Martyn McLaughlin: North Sea should be ashamed of the Malaviya Seven's fate

The offshore sector is turning a blind eye to the appalling wages and conditions of foreign crews says Martyn McLaughlin

Aberdeen Harbour, where the Malaviya Seven has been detained for almost a year over the owner's failure to pay its crew members.
Aberdeen Harbour, where the Malaviya Seven has been detained for almost a year over the owner's failure to pay its crew members.

For an industry that has delivered hundreds of billions of pounds in revenues and is seldom shy in trumpeting how it values the welfare of its workers, the abandonment of the crew of the Malaviya Seven ought to shame the guardians of the North Sea’s riches.

It is approaching a year since the Indian vessel and its workers were detained in Aberdeen after the ship’s owners failed to pay their wages. Stranded some 4,500 miles away from their families and largely confined to their dilapidated ship, they have relied on the benevolence of strangers, unions, and charities.

The men’s purgatory has earned them victimhood status, but only up to a point. Their fate is presented as an unavoidable ripple effect of free market economics. They are extended halfhearted murmurs of sympathy, but at a time of waning fortunes in the oil and gas sector and continuing turmoil in the global shipping industry, the consensus is one of shrugged shoulders. How can blame be attributed to the vagaries of globalisation?

This is a convenient excuse, and a bogus one at that. The reality is altogether less complicated. It is a wretched example of modern day slavery which is not just permitted, but encouraged.

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In order to understand what happened to the Malaviya Seven and its men, you have to go back to 15 June last year, when the offshore supply ship – designed to carry out grunt work for exploration and production activity in the North Sea – was first detained in Aberdeen following a routine inspection.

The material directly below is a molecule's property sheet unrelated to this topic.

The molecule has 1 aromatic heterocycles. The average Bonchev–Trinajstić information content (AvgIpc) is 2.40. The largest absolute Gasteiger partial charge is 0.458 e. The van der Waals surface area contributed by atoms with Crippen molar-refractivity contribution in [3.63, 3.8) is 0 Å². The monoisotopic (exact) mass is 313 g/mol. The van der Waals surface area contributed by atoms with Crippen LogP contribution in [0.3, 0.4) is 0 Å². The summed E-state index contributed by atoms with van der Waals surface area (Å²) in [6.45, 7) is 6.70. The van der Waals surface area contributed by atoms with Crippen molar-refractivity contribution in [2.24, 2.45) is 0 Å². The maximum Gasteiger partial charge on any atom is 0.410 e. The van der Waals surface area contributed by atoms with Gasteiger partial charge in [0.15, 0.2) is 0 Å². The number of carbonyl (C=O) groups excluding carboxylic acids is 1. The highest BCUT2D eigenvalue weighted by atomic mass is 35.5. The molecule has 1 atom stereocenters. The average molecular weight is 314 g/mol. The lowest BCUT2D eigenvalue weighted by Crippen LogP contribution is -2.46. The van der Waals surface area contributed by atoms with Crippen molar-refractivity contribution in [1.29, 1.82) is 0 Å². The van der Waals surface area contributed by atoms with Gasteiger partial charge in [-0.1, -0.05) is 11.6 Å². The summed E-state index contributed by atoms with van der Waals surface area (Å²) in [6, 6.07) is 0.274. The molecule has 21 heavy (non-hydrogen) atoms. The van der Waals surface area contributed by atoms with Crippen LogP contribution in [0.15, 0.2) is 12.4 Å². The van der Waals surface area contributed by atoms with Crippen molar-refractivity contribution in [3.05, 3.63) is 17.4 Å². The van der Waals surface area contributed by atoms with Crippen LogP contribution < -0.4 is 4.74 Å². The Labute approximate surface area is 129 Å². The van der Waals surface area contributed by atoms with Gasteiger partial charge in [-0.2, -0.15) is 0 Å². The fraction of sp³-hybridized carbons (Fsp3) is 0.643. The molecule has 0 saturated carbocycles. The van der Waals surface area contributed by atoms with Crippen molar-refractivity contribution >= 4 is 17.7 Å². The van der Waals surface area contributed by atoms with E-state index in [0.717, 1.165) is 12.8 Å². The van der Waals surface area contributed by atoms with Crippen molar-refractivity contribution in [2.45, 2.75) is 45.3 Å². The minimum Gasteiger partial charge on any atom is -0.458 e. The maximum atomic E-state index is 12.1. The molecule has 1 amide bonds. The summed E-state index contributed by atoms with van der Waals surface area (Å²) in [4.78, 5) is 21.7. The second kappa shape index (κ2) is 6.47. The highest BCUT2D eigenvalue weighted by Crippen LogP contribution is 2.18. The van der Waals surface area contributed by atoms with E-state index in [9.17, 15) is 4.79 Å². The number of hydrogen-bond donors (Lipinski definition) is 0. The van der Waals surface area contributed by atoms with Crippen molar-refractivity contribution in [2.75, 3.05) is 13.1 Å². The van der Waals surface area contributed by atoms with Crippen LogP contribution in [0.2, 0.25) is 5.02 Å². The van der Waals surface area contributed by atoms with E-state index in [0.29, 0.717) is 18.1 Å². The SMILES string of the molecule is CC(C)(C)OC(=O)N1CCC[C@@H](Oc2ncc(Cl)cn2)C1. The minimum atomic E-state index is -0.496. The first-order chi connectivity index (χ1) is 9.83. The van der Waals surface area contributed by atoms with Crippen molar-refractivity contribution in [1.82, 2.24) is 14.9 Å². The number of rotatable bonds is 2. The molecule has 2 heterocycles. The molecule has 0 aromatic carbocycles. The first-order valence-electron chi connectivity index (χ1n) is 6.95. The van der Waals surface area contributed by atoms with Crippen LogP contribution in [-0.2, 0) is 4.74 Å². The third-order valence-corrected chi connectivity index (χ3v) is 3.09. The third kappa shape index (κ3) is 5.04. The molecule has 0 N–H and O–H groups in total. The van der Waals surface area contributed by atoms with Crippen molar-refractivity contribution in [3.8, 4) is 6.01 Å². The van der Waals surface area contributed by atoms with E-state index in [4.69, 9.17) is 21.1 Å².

The Marine and Coastguard Agency found its owners, the Mumbai-based GOL Offshore Limited, in breach of several conventions, with its predominantly Indian crew owed £175,000 in wages. The dispute ran on for two months until, last August, the money was released and the ship headed back out to sea.

Just two months later, however, the Malaviya Seven returned, and was again detained in Aberdeen. This time, the breaches were more numerous, involving faulty fire doors, pumps, and pipework as well as money owed to its crew.

The repairs were never sanctioned, the outstanding pay never transferred. The debt-laden GOL, once one of the largest offshore service firms in India, went into liquidation, leaving its creditors adrift.

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In Aberdeen, the debts ran up month by month, forcing the crew to take out punitive high-interest loans and ask relatives back home to sell off their jewellery. According to the International Transport Workers’ Federation, the men are now owed more than £600,000.